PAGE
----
Family and baseball are interchangeable in the Palacios household. The game’s a tradition – passed down like genes from one generation to the next.
Before Towson University shortstop Richie Palacios could walk, he had a glove and ball in his hands. The junior from Brooklyn N.Y., cherishes the little family time he gets these days. Luckily for Palacios, baseball is his family’s business.
His dad, Richard Palacios Sr., spent time in the Detroit Tigers’ farm system.
His uncle, Rey, played alongside Bo Jackson and George Brett for parts of three seasons with the Kansas City Royals.
Palacios’ older brother, Josh, played outfield at Auburn University before the Toronto Blue Jays selected him in the fourth round of the 2016 amateur draft. He hit .280 in 91 games at Class-A Lansing last year.
Palacios never had the opportunity to watch his dad or uncle play. But as the youngest child, he was the beneficiary of a generation’s worth of baseball knowledge.
“It’s good to have them there just to guide me down the correct path for what I want to do,” Palacios said. “They’re a step ahead of me, so it’s always good to have them feeding positivity and showing me what I can expect at the next level.”
Falling in love with the game
Before he became the 2016 Colonial Athletic Association Rookie of the Year, Palacios spent brisk Brooklyn mornings on the diamond taking batting practice and fielding ground balls. However, it was off the field — and nearly two decades earlier — when Palacios first fell in love with baseball.
“When I was three years old, I would go to watch my brother play T-ball, but I wasn’t allowed to play because I was too young,” Palacios said. “So, every time I would go to the field, I’d be crying to my mother to let me get on the field. From then on, honestly, once I picked the ball up I knew this is what I wanted to do.”
Palacios chased his baseball dreams to high school at the Berkeley Carroll School, a college prep school in Brooklyn. Josh Palacios, who is nearly two years older, recalls facing his younger brother’s school in a highly anticipated matchup.
“As he came up to the plate, I decided to challenge him by playing him real shallow in the outfield,” Josh said. “As I came in, I laughed and made sure he saw it. The next pitch he put the ball about 20 feet over my head for a triple. To this day, (my family) still doesn’t let me live that one down.”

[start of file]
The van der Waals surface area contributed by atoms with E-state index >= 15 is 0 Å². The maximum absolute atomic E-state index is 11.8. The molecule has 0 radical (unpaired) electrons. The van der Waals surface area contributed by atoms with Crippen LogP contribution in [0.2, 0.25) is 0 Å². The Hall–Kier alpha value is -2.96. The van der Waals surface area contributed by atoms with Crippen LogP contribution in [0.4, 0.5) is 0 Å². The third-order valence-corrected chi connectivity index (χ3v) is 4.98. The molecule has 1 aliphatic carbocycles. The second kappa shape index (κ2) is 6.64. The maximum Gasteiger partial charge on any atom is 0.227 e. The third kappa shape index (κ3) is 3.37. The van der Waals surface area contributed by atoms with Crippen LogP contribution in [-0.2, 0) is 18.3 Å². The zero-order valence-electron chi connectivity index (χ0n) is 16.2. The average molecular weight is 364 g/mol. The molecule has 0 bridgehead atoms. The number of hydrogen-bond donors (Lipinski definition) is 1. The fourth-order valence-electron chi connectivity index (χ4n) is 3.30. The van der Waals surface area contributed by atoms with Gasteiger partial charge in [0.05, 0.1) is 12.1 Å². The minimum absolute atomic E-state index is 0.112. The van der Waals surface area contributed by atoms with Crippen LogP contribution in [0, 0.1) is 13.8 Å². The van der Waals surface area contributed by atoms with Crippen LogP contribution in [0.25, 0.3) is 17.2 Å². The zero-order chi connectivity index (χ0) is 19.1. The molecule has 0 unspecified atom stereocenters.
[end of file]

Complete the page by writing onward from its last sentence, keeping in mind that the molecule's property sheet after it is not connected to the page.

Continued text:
Although he was heavily recruited, Palacios, now listed as 5-foot-10, 180 pounds, was told he was too small to play at a high-level, Division 1 school.
“I just used that stuff to motivate me,” Palacios said.
Becoming a Tiger
Former Towson head coach Mike Gottlieb’s New York ties brought Palacios to Towson. In need of a shortstop, a summer league coach in New York recommended Gottlieb take a look at Palacios. Gottlieb watched him play, and was immediately sold. The interest was mutual.
Uncertainty surrounded Towson baseball after the team was nearly forced into extinction due to budget cuts in 2013. Despite the baseball program’s potential instability, Palacios’ commitment to Towson never wavered.
“My father always told me to go to a school where if baseball wasn’t an option, I’d still enjoy going there,” Palacios said. “After being on campus for a couple of days, I loved the campus; the people were really nice, and I enjoyed the area. I knew even if baseball wasn’t in the picture, I would still enjoy coming to Towson.”
In his two seasons under Gottlieb, Palacios did more than enjoy his college experience. He set a freshman school record with 74 hits and stole a school-record 32 bases during his freshman campaign. His sophomore year was equally as impressive – leading Towson in hits (72), runs scored (43) and stolen bases (19).
His performance, though, didn’t equate to wins for the Tigers. In Palacios’ two seasons with Gottlieb at the helm, Towson was nearly 30 games under .500 at 40-69. After 30 seasons as Towson’s head coach, Gottlieb was fired last year.
Connecting with Tyner — twice
So often when a coach leaves a school, the players he recruited will leave, too. Before Palacios considered transferring, Towson announced the hiring of former University of Richmond head coach Matt Tyner. The hiring of Tyner silenced Palacios’ doubts.
“Coach Tyner actually recruited me out of high school at Richmond, so we had that connection there,” Palacios said. “I really wanted to go (to Richmond), but it didn’t pan out. Then I heard Coach Tyner was coming (to Towson). Right after I heard, I called him up. I was really excited, because I already knew him as a person and as a coach, so that was pretty awesome.”
Palacios came close to playing for the Spiders, but his insistence on playing shortstop kept him away from Richmond.
“A couple years ago I was doing some recruiting, and I had the opportunity to watch and evaluate Richie,” Tyner said. “At the time he was like, ‘You know I’d like to come play for you.’ And I was like, ‘I’d love that too, but I’m not sure you can beat out my shortstop,’ – who ended up being a 17th round draft pick for the Washington Nationals. But Richie insisted on playing short, and he went to Towson, and I went back to Richmond. As luck would have it, here we are again with a chance to reunite, if you will.”